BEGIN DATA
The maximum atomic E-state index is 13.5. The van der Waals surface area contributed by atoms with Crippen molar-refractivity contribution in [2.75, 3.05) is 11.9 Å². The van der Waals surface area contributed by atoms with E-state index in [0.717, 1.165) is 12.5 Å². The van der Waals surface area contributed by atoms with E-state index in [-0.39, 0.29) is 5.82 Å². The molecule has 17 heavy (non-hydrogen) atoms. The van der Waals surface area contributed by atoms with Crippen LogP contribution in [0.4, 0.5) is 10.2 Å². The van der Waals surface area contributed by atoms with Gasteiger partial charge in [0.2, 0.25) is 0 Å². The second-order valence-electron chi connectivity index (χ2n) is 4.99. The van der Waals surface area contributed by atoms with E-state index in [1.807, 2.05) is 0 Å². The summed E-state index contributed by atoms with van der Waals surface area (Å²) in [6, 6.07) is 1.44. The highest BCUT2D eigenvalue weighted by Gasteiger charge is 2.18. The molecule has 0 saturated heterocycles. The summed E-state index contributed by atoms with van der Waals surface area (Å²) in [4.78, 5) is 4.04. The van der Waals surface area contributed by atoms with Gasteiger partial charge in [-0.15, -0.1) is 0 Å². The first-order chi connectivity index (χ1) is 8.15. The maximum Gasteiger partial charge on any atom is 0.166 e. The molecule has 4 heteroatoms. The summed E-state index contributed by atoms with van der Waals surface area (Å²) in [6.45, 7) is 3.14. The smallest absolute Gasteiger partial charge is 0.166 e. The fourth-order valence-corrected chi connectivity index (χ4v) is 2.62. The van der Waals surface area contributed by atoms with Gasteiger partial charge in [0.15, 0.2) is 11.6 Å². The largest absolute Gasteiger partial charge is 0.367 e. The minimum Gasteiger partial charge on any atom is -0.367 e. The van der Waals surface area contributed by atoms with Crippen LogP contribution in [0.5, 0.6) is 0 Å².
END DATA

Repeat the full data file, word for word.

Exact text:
The maximum atomic E-state index is 13.5. The van der Waals surface area contributed by atoms with Crippen molar-refractivity contribution in [2.75, 3.05) is 11.9 Å². The van der Waals surface area contributed by atoms with E-state index in [0.717, 1.165) is 12.5 Å². The van der Waals surface area contributed by atoms with E-state index in [-0.39, 0.29) is 5.82 Å². The molecule has 17 heavy (non-hydrogen) atoms. The van der Waals surface area contributed by atoms with Crippen LogP contribution in [0.4, 0.5) is 10.2 Å². The van der Waals surface area contributed by atoms with Gasteiger partial charge in [0.2, 0.25) is 0 Å². The second-order valence-electron chi connectivity index (χ2n) is 4.99. The van der Waals surface area contributed by atoms with E-state index in [1.807, 2.05) is 0 Å². The summed E-state index contributed by atoms with van der Waals surface area (Å²) in [6, 6.07) is 1.44. The highest BCUT2D eigenvalue weighted by Gasteiger charge is 2.18. The molecule has 0 saturated heterocycles. The summed E-state index contributed by atoms with van der Waals surface area (Å²) in [4.78, 5) is 4.04. The van der Waals surface area contributed by atoms with Gasteiger partial charge in [-0.15, -0.1) is 0 Å². The first-order chi connectivity index (χ1) is 8.15. The maximum Gasteiger partial charge on any atom is 0.166 e. The molecule has 4 heteroatoms. The summed E-state index contributed by atoms with van der Waals surface area (Å²) in [6.45, 7) is 3.14. The smallest absolute Gasteiger partial charge is 0.166 e. The fourth-order valence-corrected chi connectivity index (χ4v) is 2.62. The van der Waals surface area contributed by atoms with Gasteiger partial charge in [0.15, 0.2) is 11.6 Å². The largest absolute Gasteiger partial charge is 0.367 e. The minimum Gasteiger partial charge on any atom is -0.367 e. The van der Waals surface area contributed by atoms with Crippen LogP contribution in [0.5, 0.6) is 0 Å².